The Healing Crisis

We’ve all been there, you’ve had your treatment and instead of feeling the sweet relief you were expecting you actually feel worse! It’s disappointing, I know. But it’s important to be aware that even though you are uncomfortable now, it’s actually a good sign that your body is changing and working to heal itself. This state you’re in is called a healing crisis. You may be experiencing headaches, joint pain, muscle cramps, irritability, or unusual fatigue. Keep in mind, these are just a few of the possible symptoms that could indicate that a healing crisis is underway. There are countless more, so if in doubt contact your practitioner.

OK, let’s break down what’s happening…

As your joints and soft tissues release and reposition themselves during and after a treatment they are making room for muscles to fire properly, often in ways they weren’t able to before. This clear path can scare your body. It knows changes have been made but because it’s not your “normal” is can set off an internal alarm to lock down. It can take time to make these changes hold. Also, we have to take into account that these realignments are releasing toxins trapped in these structures into your body causing multiple systems to have to work overtime to eliminate them. All of this is obviously ultimately what we want, but sometimes our body is afraid of this change and tries to push back against it. It can seem like with every two steps your body takes forward, it takes one step back but it’s crucial during this time to remember healing comes in waves and there will be another upswing, I promise!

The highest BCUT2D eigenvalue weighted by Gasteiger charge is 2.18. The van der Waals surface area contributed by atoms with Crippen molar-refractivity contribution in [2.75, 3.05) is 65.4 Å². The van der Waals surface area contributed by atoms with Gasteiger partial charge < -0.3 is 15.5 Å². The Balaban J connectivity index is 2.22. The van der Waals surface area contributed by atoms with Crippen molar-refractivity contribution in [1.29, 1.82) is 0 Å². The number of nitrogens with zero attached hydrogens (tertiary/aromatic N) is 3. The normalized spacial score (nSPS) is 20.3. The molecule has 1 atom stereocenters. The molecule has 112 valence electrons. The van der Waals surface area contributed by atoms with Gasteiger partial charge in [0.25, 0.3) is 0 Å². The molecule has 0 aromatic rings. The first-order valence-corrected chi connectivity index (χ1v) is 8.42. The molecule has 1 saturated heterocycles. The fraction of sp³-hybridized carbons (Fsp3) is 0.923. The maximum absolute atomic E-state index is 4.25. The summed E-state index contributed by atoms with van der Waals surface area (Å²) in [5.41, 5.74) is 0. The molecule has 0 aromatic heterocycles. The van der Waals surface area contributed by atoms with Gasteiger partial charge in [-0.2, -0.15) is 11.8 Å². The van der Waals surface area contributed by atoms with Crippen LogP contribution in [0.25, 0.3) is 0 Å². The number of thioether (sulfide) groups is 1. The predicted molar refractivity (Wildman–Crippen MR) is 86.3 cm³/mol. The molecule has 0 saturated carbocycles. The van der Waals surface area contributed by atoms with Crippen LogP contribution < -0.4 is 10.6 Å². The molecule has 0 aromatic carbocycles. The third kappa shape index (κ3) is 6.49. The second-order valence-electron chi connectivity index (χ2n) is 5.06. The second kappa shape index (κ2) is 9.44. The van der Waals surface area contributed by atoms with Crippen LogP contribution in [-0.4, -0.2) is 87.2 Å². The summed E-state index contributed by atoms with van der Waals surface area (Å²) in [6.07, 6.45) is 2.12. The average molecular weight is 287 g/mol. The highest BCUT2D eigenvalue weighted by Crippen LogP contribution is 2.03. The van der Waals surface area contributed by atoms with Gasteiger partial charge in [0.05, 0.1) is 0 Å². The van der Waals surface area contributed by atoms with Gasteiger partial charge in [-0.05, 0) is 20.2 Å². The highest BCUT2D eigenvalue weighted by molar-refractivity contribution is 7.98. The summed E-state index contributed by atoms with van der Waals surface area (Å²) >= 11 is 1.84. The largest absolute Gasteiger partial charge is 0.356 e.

Now that you’re in it, what can you do to help yourself?

  • First, drink plenty of water (and no, tea, juice, and beer do NOT count). Water assists in flushing toxins and keeps the joints and soft tissues happy, hydrated and lubricated.
  • Second, listen to your body. If you feel fatigued or sleepy your body is talking to you and telling you to rest. LISTEN! Be kind to your body and get the rest you need.
  • Above all, get back to treatment. I know what you’re thinking, “But that’s what caused me to feel all of this in the first place.” It’s not. It can be hard, but remember, this is your pain. It’s our job to bring it out and help you work through it. Please talk to your therapist if you have questions. We are here to help!

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Written by: Rachel Harrison, RMT